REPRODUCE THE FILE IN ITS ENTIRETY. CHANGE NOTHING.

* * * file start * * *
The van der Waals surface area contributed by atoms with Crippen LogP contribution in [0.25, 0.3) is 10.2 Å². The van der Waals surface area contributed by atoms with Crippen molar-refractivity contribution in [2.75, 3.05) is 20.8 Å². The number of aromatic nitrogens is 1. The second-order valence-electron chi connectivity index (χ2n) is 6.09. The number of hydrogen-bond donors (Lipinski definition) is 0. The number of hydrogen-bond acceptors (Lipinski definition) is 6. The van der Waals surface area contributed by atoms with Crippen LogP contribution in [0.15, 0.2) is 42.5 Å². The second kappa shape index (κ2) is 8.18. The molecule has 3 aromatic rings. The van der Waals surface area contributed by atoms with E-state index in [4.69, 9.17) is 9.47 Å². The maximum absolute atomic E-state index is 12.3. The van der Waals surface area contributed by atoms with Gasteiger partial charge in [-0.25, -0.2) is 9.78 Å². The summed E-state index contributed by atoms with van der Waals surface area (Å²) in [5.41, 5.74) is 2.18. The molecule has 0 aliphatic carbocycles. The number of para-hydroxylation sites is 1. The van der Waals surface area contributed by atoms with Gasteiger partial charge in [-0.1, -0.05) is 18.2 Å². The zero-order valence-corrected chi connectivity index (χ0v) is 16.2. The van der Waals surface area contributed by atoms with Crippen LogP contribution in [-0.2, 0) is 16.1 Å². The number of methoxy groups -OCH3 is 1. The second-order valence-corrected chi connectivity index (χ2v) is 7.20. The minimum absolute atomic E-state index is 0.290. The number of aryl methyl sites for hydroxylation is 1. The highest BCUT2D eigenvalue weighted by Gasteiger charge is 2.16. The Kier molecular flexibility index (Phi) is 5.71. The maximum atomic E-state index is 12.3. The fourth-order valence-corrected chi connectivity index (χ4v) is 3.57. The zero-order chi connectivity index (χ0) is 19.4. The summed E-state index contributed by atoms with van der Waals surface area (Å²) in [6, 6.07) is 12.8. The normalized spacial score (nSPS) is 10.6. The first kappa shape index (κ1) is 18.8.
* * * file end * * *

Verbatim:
The van der Waals surface area contributed by atoms with Crippen LogP contribution in [0.25, 0.3) is 10.2 Å². The van der Waals surface area contributed by atoms with Crippen molar-refractivity contribution in [2.75, 3.05) is 20.8 Å². The number of aromatic nitrogens is 1. The second-order valence-electron chi connectivity index (χ2n) is 6.09. The number of hydrogen-bond donors (Lipinski definition) is 0. The number of hydrogen-bond acceptors (Lipinski definition) is 6. The van der Waals surface area contributed by atoms with Crippen LogP contribution in [0.15, 0.2) is 42.5 Å². The second kappa shape index (κ2) is 8.18. The molecule has 3 aromatic rings. The van der Waals surface area contributed by atoms with E-state index in [4.69, 9.17) is 9.47 Å². The maximum absolute atomic E-state index is 12.3. The van der Waals surface area contributed by atoms with Gasteiger partial charge in [-0.25, -0.2) is 9.78 Å². The summed E-state index contributed by atoms with van der Waals surface area (Å²) in [5.41, 5.74) is 2.18. The molecule has 0 aliphatic carbocycles. The number of para-hydroxylation sites is 1. The van der Waals surface area contributed by atoms with Gasteiger partial charge in [-0.1, -0.05) is 18.2 Å². The zero-order valence-corrected chi connectivity index (χ0v) is 16.2. The van der Waals surface area contributed by atoms with Crippen LogP contribution in [-0.2, 0) is 16.1 Å². The number of methoxy groups -OCH3 is 1. The second-order valence-corrected chi connectivity index (χ2v) is 7.20. The minimum absolute atomic E-state index is 0.290. The number of aryl methyl sites for hydroxylation is 1. The highest BCUT2D eigenvalue weighted by Gasteiger charge is 2.16. The Kier molecular flexibility index (Phi) is 5.71. The maximum atomic E-state index is 12.3. The fourth-order valence-corrected chi connectivity index (χ4v) is 3.57. The zero-order chi connectivity index (χ0) is 19.4. The summed E-state index contributed by atoms with van der Waals surface area (Å²) in [6, 6.07) is 12.8. The normalized spacial score (nSPS) is 10.6. The first kappa shape index (κ1) is 18.8.